As we move into the fall, and schools begin to open and start up again, we prepare for another year of school. Students are excited to go back to school, see their friends, and embark on another year of education and adventure. However, sometimes the excitement of going back to school can be overcome by caution and worry.
Students are nervous, anxious, or even afraid. They question what the year ahead may look like. Will I make new friends? How will I balance my homework with sports? Will my teacher like me? What if I don’t do well?
There is an endless amount of questions running through students' minds every day. In today’s news of a pandemic and COVID-19, there is also a lot of uncertainty about school and what it looks like for every campus.
Some schools are moving their curriculum to a blended format, half online and half on campus, while some schools are being taught entirely online.
Every year, during October, schools and organizations from across the nation observe National Bullying Prevention Awareness Month. Bullying still exists today, and even more present online. It’s easy to hide behind a computer or an electronic device and say things you may never be able to say to someone in person. But with your help, we can all prevent it.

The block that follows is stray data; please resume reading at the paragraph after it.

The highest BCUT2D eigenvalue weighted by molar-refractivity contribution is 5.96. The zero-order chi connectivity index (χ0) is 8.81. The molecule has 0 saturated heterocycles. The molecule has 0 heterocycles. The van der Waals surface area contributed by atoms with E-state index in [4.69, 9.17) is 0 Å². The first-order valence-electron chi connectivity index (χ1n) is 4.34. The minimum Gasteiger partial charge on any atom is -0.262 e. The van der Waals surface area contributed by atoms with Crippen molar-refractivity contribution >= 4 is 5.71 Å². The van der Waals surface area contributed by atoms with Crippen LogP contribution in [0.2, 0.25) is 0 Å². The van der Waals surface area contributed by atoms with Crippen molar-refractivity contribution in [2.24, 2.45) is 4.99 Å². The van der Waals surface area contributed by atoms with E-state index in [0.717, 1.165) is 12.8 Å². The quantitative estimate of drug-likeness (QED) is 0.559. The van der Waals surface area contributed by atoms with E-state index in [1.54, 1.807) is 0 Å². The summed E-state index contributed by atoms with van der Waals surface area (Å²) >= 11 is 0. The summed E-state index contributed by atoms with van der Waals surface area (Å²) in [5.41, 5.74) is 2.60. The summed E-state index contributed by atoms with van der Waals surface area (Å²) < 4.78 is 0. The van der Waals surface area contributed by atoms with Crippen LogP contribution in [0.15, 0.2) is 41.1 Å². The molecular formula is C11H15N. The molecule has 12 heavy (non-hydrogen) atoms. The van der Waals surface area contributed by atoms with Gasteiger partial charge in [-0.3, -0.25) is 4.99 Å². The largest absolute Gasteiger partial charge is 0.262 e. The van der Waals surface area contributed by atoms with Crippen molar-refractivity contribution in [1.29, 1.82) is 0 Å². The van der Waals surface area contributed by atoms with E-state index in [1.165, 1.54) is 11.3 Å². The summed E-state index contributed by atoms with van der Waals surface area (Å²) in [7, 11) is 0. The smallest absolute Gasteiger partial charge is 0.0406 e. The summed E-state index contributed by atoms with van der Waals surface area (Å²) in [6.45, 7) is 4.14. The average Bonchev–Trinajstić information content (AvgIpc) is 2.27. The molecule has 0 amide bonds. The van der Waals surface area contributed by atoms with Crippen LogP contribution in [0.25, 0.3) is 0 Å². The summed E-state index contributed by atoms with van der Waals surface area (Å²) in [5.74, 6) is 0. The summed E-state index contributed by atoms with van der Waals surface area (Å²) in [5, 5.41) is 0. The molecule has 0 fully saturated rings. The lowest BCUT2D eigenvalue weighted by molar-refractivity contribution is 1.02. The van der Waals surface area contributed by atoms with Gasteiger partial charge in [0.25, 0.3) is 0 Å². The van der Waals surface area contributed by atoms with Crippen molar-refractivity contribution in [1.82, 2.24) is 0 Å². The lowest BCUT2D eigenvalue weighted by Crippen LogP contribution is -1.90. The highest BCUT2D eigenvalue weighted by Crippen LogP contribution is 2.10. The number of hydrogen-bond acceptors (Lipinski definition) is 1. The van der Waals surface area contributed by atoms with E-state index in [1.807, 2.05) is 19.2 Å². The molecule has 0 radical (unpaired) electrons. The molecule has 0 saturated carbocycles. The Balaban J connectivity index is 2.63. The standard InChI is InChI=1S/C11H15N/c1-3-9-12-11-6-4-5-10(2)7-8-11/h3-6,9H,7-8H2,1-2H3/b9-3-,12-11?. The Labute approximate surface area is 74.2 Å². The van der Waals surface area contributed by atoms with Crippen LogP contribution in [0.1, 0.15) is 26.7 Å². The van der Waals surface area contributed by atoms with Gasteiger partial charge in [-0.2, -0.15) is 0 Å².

Statistics reveal that between 1 and 3 students say they have experienced bullying and often incidents of bullying go unreported. Children who are bullied and children who bully others may have lasting problems.
No matter what, you can step up and make a difference in someone’s life. You never know, you may be able to help someone or even save a life by just getting involved and showing someone, you care about them and want to help.
For many, the word bully brings to mind the schoolyard or things that happen on campus. However, with the anonymity of the Internet and the rise of social media platforms, bullying is evolving into new and more complex forms.
Bullying is hardly a one-time offense, rather it is behavior that is repeated and is likely to be repeated over time. Both direct and indirect forms of bullying can manifest physically, verbally, and/or nonverbally.
Rather than simply avoiding a bully, learning to identify and discourage these can create better outcomes for all those involved. We can’t always depend on children to tell us what is going on, so take the time to talk to someone you feel may be a victim. Be on the lookout for signs of distress. Most importantly, following up in situations where bullying is suspected and responding quickly and consistently. This sends a clear message that bullying is not acceptable or tolerated.
Let’s take the time this month to develop strategies and take a stand. Join us at Allied Universal as we observe National Bullying Prevention Awareness Month. Use the time this month to encourage your employees, coworkers, friends, security team, and school to take a strong stance against bullying on our school campuses. Together, we can make a difference.